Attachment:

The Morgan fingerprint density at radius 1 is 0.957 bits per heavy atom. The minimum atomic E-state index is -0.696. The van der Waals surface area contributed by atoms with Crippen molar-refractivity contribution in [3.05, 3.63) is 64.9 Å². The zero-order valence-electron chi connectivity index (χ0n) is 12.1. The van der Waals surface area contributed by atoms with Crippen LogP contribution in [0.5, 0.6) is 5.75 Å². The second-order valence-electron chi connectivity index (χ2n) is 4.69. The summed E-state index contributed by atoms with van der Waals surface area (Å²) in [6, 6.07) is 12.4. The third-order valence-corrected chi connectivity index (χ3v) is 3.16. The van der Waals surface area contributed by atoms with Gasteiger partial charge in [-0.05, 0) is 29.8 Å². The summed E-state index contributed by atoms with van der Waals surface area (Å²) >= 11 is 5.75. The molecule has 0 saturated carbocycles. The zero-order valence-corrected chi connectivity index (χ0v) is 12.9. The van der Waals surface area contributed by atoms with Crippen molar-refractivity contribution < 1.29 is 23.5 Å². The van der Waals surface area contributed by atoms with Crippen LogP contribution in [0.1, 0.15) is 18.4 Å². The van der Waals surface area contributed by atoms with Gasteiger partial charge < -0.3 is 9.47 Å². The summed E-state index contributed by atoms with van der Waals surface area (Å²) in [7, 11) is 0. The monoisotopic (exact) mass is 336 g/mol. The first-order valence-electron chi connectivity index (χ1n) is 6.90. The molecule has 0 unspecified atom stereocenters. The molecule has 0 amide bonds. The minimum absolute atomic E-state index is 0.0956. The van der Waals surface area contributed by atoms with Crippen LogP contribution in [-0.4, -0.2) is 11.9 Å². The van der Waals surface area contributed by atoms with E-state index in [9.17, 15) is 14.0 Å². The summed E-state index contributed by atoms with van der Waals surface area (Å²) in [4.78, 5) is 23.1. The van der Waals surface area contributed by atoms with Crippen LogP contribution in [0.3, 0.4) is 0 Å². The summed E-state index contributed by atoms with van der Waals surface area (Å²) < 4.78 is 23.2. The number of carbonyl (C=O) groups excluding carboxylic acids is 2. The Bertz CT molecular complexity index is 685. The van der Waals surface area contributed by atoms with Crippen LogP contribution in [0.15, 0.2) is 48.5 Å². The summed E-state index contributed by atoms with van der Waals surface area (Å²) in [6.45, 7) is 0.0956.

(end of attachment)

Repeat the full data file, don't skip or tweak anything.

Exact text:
The Morgan fingerprint density at radius 1 is 0.957 bits per heavy atom. The minimum atomic E-state index is -0.696. The van der Waals surface area contributed by atoms with Crippen molar-refractivity contribution in [3.05, 3.63) is 64.9 Å². The zero-order valence-electron chi connectivity index (χ0n) is 12.1. The van der Waals surface area contributed by atoms with Crippen LogP contribution in [0.5, 0.6) is 5.75 Å². The second-order valence-electron chi connectivity index (χ2n) is 4.69. The summed E-state index contributed by atoms with van der Waals surface area (Å²) in [6, 6.07) is 12.4. The third-order valence-corrected chi connectivity index (χ3v) is 3.16. The van der Waals surface area contributed by atoms with Gasteiger partial charge in [-0.05, 0) is 29.8 Å². The summed E-state index contributed by atoms with van der Waals surface area (Å²) >= 11 is 5.75. The molecule has 0 saturated carbocycles. The zero-order valence-corrected chi connectivity index (χ0v) is 12.9. The van der Waals surface area contributed by atoms with Crippen molar-refractivity contribution < 1.29 is 23.5 Å². The van der Waals surface area contributed by atoms with Crippen LogP contribution in [0.1, 0.15) is 18.4 Å². The van der Waals surface area contributed by atoms with Gasteiger partial charge < -0.3 is 9.47 Å². The summed E-state index contributed by atoms with van der Waals surface area (Å²) in [7, 11) is 0. The monoisotopic (exact) mass is 336 g/mol. The first-order valence-electron chi connectivity index (χ1n) is 6.90. The molecule has 0 unspecified atom stereocenters. The molecule has 0 amide bonds. The minimum absolute atomic E-state index is 0.0956. The van der Waals surface area contributed by atoms with Crippen LogP contribution in [-0.4, -0.2) is 11.9 Å². The van der Waals surface area contributed by atoms with E-state index in [9.17, 15) is 14.0 Å². The summed E-state index contributed by atoms with van der Waals surface area (Å²) in [4.78, 5) is 23.1. The van der Waals surface area contributed by atoms with Crippen LogP contribution in [0.3, 0.4) is 0 Å². The summed E-state index contributed by atoms with van der Waals surface area (Å²) < 4.78 is 23.2. The number of carbonyl (C=O) groups excluding carboxylic acids is 2. The Bertz CT molecular complexity index is 685. The van der Waals surface area contributed by atoms with Crippen LogP contribution in [0.15, 0.2) is 48.5 Å². The summed E-state index contributed by atoms with van der Waals surface area (Å²) in [6.45, 7) is 0.0956.